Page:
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I'm trying to design a processor in VHDL. While the base instruction set is done, I'm having trouble building on top of it.

Specifically, I'm implementing control and status registers (CSRs), which allows the system to be controlled to a greater degree.

These CSRs do not need an instruction to be altered, they can change based on the state of the machine. This comes with a set of data hazards that I have been trying to solve. There are not many existing resources that offer solutions to these hazards.

Rules:
All instructions which associate with these registers are atomic instructions which are meant to swap the CSR value with a general purpose value.

Hazard 1: RAW
The register is read from, and the CSR are read from on one clock cycle of the pipeline. On the next clock cycle, the values are written. During this time, the CSR may have changed.

Hazard 2: interrupt WAW Something in the processor triggers an interrupt, And changes a whole bunch of registers at once. In the pipeline, however, there is an instruction which writes to a CSR which has been modified. This corrupts the register.

What are some common ways to remedy these hazards?

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    \$\begingroup\$ related, not 100% sure if it describes your problem: Are you aware of shadow registers? \$\endgroup\$ Jun 1, 2020 at 18:34
  • \$\begingroup\$ @MarcusMüller I am not. \$\endgroup\$
    – tuskiomi
    Jun 1, 2020 at 18:35
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    \$\begingroup\$ Also, in some cases you can remove hazards by not detecting them or dealing with them. For example, in the MIPS R2000 (and to a still greater degree, the DEC Alpha) they removed a read-after-write register hazard by simply not detecting them. It was the programmer's problem. If you cared, you inserted a NOP or some other back-filled instruction. Frankly, I like this method better as it also provides more opportunities for faster clocking as you haven't inserted still more logic that lengthens combinatorial paths. Compiler tools aren't so happy, though. \$\endgroup\$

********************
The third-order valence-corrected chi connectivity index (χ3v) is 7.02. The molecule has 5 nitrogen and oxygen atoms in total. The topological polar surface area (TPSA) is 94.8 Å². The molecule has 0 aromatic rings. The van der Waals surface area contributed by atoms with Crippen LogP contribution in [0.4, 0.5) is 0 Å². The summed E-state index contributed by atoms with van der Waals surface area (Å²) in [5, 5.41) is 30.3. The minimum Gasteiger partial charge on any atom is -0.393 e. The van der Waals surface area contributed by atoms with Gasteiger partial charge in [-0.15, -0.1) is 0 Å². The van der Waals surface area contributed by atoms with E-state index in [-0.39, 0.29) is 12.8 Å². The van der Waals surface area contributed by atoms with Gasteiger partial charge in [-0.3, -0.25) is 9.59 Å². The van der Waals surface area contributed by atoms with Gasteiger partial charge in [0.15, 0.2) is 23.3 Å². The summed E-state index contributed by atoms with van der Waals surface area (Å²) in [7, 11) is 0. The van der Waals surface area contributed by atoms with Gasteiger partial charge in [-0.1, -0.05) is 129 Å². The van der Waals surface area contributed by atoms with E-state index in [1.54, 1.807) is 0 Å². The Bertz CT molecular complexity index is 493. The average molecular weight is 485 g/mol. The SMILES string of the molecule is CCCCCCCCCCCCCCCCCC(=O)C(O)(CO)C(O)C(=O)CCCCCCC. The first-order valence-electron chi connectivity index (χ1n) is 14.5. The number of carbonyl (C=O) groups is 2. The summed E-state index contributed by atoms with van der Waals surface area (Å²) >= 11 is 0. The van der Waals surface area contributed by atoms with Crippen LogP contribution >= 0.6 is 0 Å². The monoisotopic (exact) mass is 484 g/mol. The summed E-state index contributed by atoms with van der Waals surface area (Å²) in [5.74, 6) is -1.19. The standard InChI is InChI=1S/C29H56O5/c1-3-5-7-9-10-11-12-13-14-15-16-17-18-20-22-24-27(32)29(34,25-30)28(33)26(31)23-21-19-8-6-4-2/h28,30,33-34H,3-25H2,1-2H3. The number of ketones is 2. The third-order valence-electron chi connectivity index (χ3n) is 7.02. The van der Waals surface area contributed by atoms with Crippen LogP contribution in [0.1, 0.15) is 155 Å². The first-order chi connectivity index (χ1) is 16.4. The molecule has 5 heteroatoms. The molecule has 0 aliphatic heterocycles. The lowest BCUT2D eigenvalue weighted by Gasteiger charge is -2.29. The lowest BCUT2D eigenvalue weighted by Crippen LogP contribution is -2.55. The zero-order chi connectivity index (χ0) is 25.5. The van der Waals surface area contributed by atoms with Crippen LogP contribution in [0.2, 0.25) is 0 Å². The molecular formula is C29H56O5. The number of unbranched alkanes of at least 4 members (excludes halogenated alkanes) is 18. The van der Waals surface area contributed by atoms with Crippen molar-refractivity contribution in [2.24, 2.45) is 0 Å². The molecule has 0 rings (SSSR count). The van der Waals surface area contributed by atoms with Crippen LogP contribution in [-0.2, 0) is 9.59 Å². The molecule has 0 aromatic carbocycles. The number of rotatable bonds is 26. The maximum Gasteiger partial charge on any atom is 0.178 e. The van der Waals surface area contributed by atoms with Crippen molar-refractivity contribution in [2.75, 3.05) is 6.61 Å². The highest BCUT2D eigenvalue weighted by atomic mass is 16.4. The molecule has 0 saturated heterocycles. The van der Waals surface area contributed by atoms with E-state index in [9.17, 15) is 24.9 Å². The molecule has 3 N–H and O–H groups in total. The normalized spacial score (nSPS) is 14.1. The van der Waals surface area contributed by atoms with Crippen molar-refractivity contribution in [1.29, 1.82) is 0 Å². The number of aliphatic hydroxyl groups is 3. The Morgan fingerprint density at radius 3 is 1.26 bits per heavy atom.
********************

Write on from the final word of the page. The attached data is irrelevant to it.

– jonk
    Jun 1, 2020 at 18:45
  • \$\begingroup\$ What can modify the CSRs? You say the state of the machine, but if "machine" means "processor", then the state of the machine only changes synchronously with the clock, not asynchronously. \$\endgroup\$
    – user253751
    Jun 1, 2020 at 18:49
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    \$\begingroup\$ I think, typically, writing to a rarely modified register will simply flush the pipeline. The extra delay is considered acceptable because it doesn't happen very often. \$\endgroup\$
    – user253751
    Jun 1, 2020 at 18:54

2 Answers 2

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In general any asynchronous inputs to the system (such as from peripherals) would be synchronized with a dual rank register to make it synchronous to the processor clock before it is used by any processor state machine.

Dual rank synchronizer

From: Synchronization in digital logic cercuits

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I'm not sure about your question. Register updates are usually committed in the write state, that includes normal registers, the program counter and system registers.

If an exception is triggered (for example after a memory access), the updates can be cancelled. For example the program counter that is always in advance for fetches, this register has several copies along the pipeline with different "ages".

For things that affect performances, like NZVC flags in CPUs that use them, these flags will be bypassed like integer registers around the ALU. For less performance sensitive system flags and registers, the pipeline can stall after one of the instructions controlling these flags is decoded, until the pipeline is empty, for example instructions that controls interrupt masking flags.

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